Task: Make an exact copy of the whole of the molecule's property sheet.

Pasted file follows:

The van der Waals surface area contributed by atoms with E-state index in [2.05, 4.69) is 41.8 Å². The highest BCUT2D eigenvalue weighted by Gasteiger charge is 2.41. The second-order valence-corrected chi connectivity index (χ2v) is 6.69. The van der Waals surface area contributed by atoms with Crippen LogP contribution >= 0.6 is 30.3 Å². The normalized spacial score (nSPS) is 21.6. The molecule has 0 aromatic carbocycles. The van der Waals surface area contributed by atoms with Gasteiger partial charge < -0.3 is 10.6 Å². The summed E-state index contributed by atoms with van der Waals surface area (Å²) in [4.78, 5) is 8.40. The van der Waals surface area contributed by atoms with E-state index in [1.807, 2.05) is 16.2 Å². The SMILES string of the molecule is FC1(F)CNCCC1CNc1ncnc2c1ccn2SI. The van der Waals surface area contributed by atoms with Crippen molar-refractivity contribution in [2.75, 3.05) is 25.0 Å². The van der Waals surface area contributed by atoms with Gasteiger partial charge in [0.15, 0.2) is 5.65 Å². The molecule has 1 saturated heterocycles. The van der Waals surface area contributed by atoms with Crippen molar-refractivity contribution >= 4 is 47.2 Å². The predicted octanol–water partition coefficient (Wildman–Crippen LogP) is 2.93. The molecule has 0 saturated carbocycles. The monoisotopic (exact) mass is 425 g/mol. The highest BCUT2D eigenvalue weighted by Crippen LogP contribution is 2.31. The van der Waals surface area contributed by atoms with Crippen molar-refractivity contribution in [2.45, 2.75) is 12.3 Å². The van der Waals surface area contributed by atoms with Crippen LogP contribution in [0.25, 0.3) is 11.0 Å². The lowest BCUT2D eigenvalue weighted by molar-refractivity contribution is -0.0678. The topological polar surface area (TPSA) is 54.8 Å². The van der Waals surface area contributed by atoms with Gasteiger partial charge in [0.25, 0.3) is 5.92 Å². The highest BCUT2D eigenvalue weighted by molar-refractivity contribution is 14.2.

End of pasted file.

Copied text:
The van der Waals surface area contributed by atoms with E-state index in [2.05, 4.69) is 41.8 Å². The highest BCUT2D eigenvalue weighted by Gasteiger charge is 2.41. The second-order valence-corrected chi connectivity index (χ2v) is 6.69. The van der Waals surface area contributed by atoms with Crippen LogP contribution >= 0.6 is 30.3 Å². The normalized spacial score (nSPS) is 21.6. The molecule has 0 aromatic carbocycles. The van der Waals surface area contributed by atoms with Gasteiger partial charge < -0.3 is 10.6 Å². The summed E-state index contributed by atoms with van der Waals surface area (Å²) in [4.78, 5) is 8.40. The van der Waals surface area contributed by atoms with E-state index in [1.807, 2.05) is 16.2 Å². The SMILES string of the molecule is FC1(F)CNCCC1CNc1ncnc2c1ccn2SI. The van der Waals surface area contributed by atoms with Crippen molar-refractivity contribution in [2.75, 3.05) is 25.0 Å². The van der Waals surface area contributed by atoms with Gasteiger partial charge in [0.15, 0.2) is 5.65 Å². The molecule has 1 saturated heterocycles. The van der Waals surface area contributed by atoms with Crippen molar-refractivity contribution >= 4 is 47.2 Å². The predicted octanol–water partition coefficient (Wildman–Crippen LogP) is 2.93. The molecule has 0 saturated carbocycles. The monoisotopic (exact) mass is 425 g/mol. The highest BCUT2D eigenvalue weighted by Crippen LogP contribution is 2.31. The van der Waals surface area contributed by atoms with Crippen molar-refractivity contribution in [2.45, 2.75) is 12.3 Å². The van der Waals surface area contributed by atoms with Crippen LogP contribution in [0.25, 0.3) is 11.0 Å². The lowest BCUT2D eigenvalue weighted by molar-refractivity contribution is -0.0678. The topological polar surface area (TPSA) is 54.8 Å². The van der Waals surface area contributed by atoms with Gasteiger partial charge in [0.25, 0.3) is 5.92 Å². The highest BCUT2D eigenvalue weighted by molar-refractivity contribution is 14.2.